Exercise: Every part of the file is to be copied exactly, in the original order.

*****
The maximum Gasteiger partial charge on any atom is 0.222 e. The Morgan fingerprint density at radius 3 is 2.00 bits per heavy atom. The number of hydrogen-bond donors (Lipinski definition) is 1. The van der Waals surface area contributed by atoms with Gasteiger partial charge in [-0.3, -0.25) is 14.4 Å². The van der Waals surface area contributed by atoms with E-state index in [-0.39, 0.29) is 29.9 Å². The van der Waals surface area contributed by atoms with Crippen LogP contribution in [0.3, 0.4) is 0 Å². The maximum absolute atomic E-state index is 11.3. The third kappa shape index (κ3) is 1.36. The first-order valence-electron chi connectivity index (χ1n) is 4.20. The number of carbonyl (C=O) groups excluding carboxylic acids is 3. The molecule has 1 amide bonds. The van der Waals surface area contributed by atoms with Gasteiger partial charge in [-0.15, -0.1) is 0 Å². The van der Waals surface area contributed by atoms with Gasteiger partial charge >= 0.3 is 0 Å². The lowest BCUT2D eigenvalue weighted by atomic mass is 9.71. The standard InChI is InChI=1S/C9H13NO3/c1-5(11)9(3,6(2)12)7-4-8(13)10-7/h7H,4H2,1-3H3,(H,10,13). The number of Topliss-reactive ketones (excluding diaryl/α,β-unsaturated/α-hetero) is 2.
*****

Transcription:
The maximum Gasteiger partial charge on any atom is 0.222 e. The Morgan fingerprint density at radius 3 is 2.00 bits per heavy atom. The number of hydrogen-bond donors (Lipinski definition) is 1. The van der Waals surface area contributed by atoms with Gasteiger partial charge in [-0.3, -0.25) is 14.4 Å². The van der Waals surface area contributed by atoms with E-state index in [-0.39, 0.29) is 29.9 Å². The van der Waals surface area contributed by atoms with Crippen LogP contribution in [0.3, 0.4) is 0 Å². The maximum absolute atomic E-state index is 11.3. The third kappa shape index (κ3) is 1.36. The first-order valence-electron chi connectivity index (χ1n) is 4.20. The number of carbonyl (C=O) groups excluding carboxylic acids is 3. The molecule has 1 amide bonds. The van der Waals surface area contributed by atoms with Gasteiger partial charge in [-0.15, -0.1) is 0 Å². The van der Waals surface area contributed by atoms with Gasteiger partial charge >= 0.3 is 0 Å². The lowest BCUT2D eigenvalue weighted by atomic mass is 9.71. The standard InChI is InChI=1S/C9H13NO3/c1-5(11)9(3,6(2)12)7-4-8(13)10-7/h7H,4H2,1-3H3,(H,10,13). The number of Topliss-reactive ketones (excluding diaryl/α,β-unsaturated/α-hetero) is 2.